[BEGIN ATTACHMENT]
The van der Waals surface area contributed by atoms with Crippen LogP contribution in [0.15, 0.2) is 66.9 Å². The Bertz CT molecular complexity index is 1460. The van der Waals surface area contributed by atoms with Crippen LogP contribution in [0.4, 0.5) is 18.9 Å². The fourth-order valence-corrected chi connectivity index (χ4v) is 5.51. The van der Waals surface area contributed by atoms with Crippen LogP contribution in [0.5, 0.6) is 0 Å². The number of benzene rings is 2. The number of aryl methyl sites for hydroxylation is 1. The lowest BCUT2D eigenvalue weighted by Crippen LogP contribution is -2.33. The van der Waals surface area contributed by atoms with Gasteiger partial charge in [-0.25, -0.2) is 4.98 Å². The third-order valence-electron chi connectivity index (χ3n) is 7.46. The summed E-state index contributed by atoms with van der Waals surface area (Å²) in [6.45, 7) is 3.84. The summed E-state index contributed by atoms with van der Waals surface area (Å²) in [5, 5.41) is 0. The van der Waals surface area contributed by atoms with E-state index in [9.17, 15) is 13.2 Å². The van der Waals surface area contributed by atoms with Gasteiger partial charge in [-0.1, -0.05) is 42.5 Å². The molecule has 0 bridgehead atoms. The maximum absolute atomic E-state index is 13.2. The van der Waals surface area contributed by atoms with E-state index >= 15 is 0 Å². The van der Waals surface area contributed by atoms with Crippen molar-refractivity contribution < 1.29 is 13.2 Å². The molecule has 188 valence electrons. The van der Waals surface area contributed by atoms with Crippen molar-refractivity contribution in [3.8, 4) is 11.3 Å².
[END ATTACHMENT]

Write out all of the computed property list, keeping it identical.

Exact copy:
The van der Waals surface area contributed by atoms with Crippen LogP contribution in [0.15, 0.2) is 66.9 Å². The Bertz CT molecular complexity index is 1460. The van der Waals surface area contributed by atoms with Crippen LogP contribution in [0.4, 0.5) is 18.9 Å². The fourth-order valence-corrected chi connectivity index (χ4v) is 5.51. The van der Waals surface area contributed by atoms with Crippen LogP contribution in [0.5, 0.6) is 0 Å². The number of benzene rings is 2. The number of aryl methyl sites for hydroxylation is 1. The lowest BCUT2D eigenvalue weighted by Crippen LogP contribution is -2.33. The van der Waals surface area contributed by atoms with Gasteiger partial charge in [-0.25, -0.2) is 4.98 Å². The third-order valence-electron chi connectivity index (χ3n) is 7.46. The summed E-state index contributed by atoms with van der Waals surface area (Å²) in [6.45, 7) is 3.84. The summed E-state index contributed by atoms with van der Waals surface area (Å²) in [5, 5.41) is 0. The van der Waals surface area contributed by atoms with E-state index in [9.17, 15) is 13.2 Å². The van der Waals surface area contributed by atoms with Gasteiger partial charge in [-0.1, -0.05) is 42.5 Å². The molecule has 0 bridgehead atoms. The maximum absolute atomic E-state index is 13.2. The van der Waals surface area contributed by atoms with E-state index >= 15 is 0 Å². The van der Waals surface area contributed by atoms with Crippen molar-refractivity contribution < 1.29 is 13.2 Å². The molecule has 188 valence electrons. The van der Waals surface area contributed by atoms with Crippen molar-refractivity contribution in [3.8, 4) is 11.3 Å².